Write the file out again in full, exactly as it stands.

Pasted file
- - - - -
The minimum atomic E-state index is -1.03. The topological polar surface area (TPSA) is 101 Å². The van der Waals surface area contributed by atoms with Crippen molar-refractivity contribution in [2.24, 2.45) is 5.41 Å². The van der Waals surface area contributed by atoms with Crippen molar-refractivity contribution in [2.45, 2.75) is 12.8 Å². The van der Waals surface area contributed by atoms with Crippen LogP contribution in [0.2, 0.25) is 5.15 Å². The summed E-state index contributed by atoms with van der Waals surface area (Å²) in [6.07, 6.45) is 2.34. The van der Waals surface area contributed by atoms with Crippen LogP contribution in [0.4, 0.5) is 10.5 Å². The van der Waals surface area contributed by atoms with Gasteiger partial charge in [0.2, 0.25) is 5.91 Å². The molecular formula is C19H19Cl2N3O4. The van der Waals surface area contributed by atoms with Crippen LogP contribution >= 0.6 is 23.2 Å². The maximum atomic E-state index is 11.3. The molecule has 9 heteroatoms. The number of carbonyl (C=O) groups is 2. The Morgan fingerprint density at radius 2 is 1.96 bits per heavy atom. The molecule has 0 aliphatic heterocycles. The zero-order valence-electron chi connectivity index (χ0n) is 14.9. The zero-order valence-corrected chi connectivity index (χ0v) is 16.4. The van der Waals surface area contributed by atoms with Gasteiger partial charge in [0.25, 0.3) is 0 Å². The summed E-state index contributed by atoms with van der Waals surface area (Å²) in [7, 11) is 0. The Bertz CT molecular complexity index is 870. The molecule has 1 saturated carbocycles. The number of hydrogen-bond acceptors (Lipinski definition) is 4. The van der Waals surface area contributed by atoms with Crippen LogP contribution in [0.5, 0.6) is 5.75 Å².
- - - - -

The minimum atomic E-state index is -1.03. The topological polar surface area (TPSA) is 101 Å². The van der Waals surface area contributed by atoms with Crippen molar-refractivity contribution in [2.24, 2.45) is 5.41 Å². The van der Waals surface area contributed by atoms with Crippen molar-refractivity contribution in [2.45, 2.75) is 12.8 Å². The van der Waals surface area contributed by atoms with Crippen LogP contribution in [0.2, 0.25) is 5.15 Å². The summed E-state index contributed by atoms with van der Waals surface area (Å²) in [6.07, 6.45) is 2.34. The van der Waals surface area contributed by atoms with Crippen LogP contribution in [0.4, 0.5) is 10.5 Å². The van der Waals surface area contributed by atoms with Gasteiger partial charge in [0.2, 0.25) is 5.91 Å². The molecular formula is C19H19Cl2N3O4. The van der Waals surface area contributed by atoms with Crippen LogP contribution >= 0.6 is 23.2 Å². The maximum atomic E-state index is 11.3. The molecule has 9 heteroatoms. The number of carbonyl (C=O) groups is 2. The Morgan fingerprint density at radius 2 is 1.96 bits per heavy atom. The molecule has 0 aliphatic heterocycles. The zero-order valence-electron chi connectivity index (χ0n) is 14.9. The zero-order valence-corrected chi connectivity index (χ0v) is 16.4. The van der Waals surface area contributed by atoms with Gasteiger partial charge in [0.25, 0.3) is 0 Å². The summed E-state index contributed by atoms with van der Waals surface area (Å²) in [7, 11) is 0. The Bertz CT molecular complexity index is 870. The molecule has 1 saturated carbocycles. The number of hydrogen-bond acceptors (Lipinski definition) is 4. The van der Waals surface area contributed by atoms with Crippen LogP contribution in [0.5, 0.6) is 5.75 Å².